"It's worse than it ever was": Venice Beach residents rebel against the intensification of the homelessness crisis • Swing Update


While soaring housing prices have caused an explosion of economic inequality, California is grappling with a growing homelessness crisis, with the number of newly-hit homeless having doubled since the financial crisis. And while not all homeless people live in a camp on Skid Row, the growing scourge of these camps has led the city of Los Angeles at the end of last year to double the amount of its credits for services responding to the needs of the homeless population nuisances such as discarded syringes and human excrement have caused a quality of life crisis in rapidly gentrifying neighborhoods like Venice Beach.


An article published in the latest issue of The Hollywood Reporter is interested in more and more significant fallout to Venice Beach following the city's proposal to build a new homeless shelter over an old-fashioned subway station. More and more, the battle around three shelters that it is proposed to build in the area – which, unsurprisingly, is cited by no inhabitant of the city living near the station – has highlighted the chasm separating liberal Californian politics from their economic and social interests. personal safety.

Because when a shelter for homelessness goes up, everyone in the neighborhood suddenly becomes conservative.


Some even ask the police to crack down on homeless encampments in the area, as incidents of violent crime and small thefts occur more frequently.

Residents who live near the camps say the mail is gone regularly. Burglaries have jumped. Hypodermic needles and human waste appear on sidewalks and in local playgrounds. The inhabitants complained to the police about harassment and even physical attacks. "It's more a criminal problem than a homelessness problem," said a resident living next to the so-called Frederick Camp, adjacent to the Penmar Golf Course.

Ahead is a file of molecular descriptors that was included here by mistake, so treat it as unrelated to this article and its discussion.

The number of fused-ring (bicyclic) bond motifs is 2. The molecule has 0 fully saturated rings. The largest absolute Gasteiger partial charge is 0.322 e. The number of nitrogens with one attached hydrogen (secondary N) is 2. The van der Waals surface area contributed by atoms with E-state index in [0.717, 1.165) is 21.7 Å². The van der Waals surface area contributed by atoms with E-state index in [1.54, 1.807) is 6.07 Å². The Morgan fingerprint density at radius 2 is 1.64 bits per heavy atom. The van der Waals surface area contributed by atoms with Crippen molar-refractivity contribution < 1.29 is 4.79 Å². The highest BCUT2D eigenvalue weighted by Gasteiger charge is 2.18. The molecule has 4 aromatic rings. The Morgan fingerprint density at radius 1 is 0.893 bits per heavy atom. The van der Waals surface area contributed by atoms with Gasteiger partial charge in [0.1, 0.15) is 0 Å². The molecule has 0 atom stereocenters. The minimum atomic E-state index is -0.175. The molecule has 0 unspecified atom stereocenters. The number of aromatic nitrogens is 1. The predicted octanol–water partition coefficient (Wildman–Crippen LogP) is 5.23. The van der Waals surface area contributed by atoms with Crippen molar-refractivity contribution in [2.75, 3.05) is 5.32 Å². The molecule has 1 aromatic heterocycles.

Residents have even opposed a local Democratic legislator who supports the construction of the shelter and who rejects the idea of ​​any link between homeless camps and soaring crime.

"There are crime problems in Venice" says Mike Bonin, whose District 11 council includes Venice Beach. Bonin has been heavily criticized for his treatment of the homelessness crisis by Venezuelan residents dissatisfied with his support for a move to introduce a massive $ 5 million transitional housing project in their city. At the same time, Bonin said, "I can not accept the idea that there is an inextricable link between crime and homelessness." That's wrong, the data does not back it up not and this leads to bad policy. "

Increasingly, the residents of Venice Beach are divided by the problem of homelessness and how to respond to the growth of homeless camps.

Disagreements over the potential causes of the crimes began to split the neighborhoods of Venice. "It was six months of terror, of absolute terror" says radiologist Maria Altavilla, who lives east of Venice. She says the period of heightened health and safety concerns has coincided with the expansion of homeless camps over the past year. She recently arrived home with her two children to find a woman shooting in her yard. Recently, her husband expressed the desire to move because of her frustration with the camps. Several residents shared an unconfirmed theory – suggested by a local police officer – that some attackers were using the NextDoor social media app to monitor residents who expressed the most about their opposition to the encampments and then targeted these individuals for retribution purposes.

A resident explained that the tires of his Range Rover had been cut six times in the space of several months, forcing him to install a gear to protect them.


Whenever he leaves home with his family, in a neighborhood where Hollywood stars reside, he is increasingly paranoid with the idea of ​​being robbed.

"It may have been random, but it was sure to feel focused and focused" said Osborn, who now protects his tires every night with a plywood and chain device rigged by a jury that has up to now deterred the assailants. Whenever he takes his family out of the city, he fears that his house will be stolen. "It's not a very fun way to live," he says. A large number of residents 15 blocks from Osborn, just east of Lincoln Boulevard – where actor Viggo Mortensen owns a house and where director Jon Favreau opens a production office – tell similar stories. And although they can not say for sure, Osborn and others suspect that the crime is linked to several homeless camps that have emerged in the past 15 months. "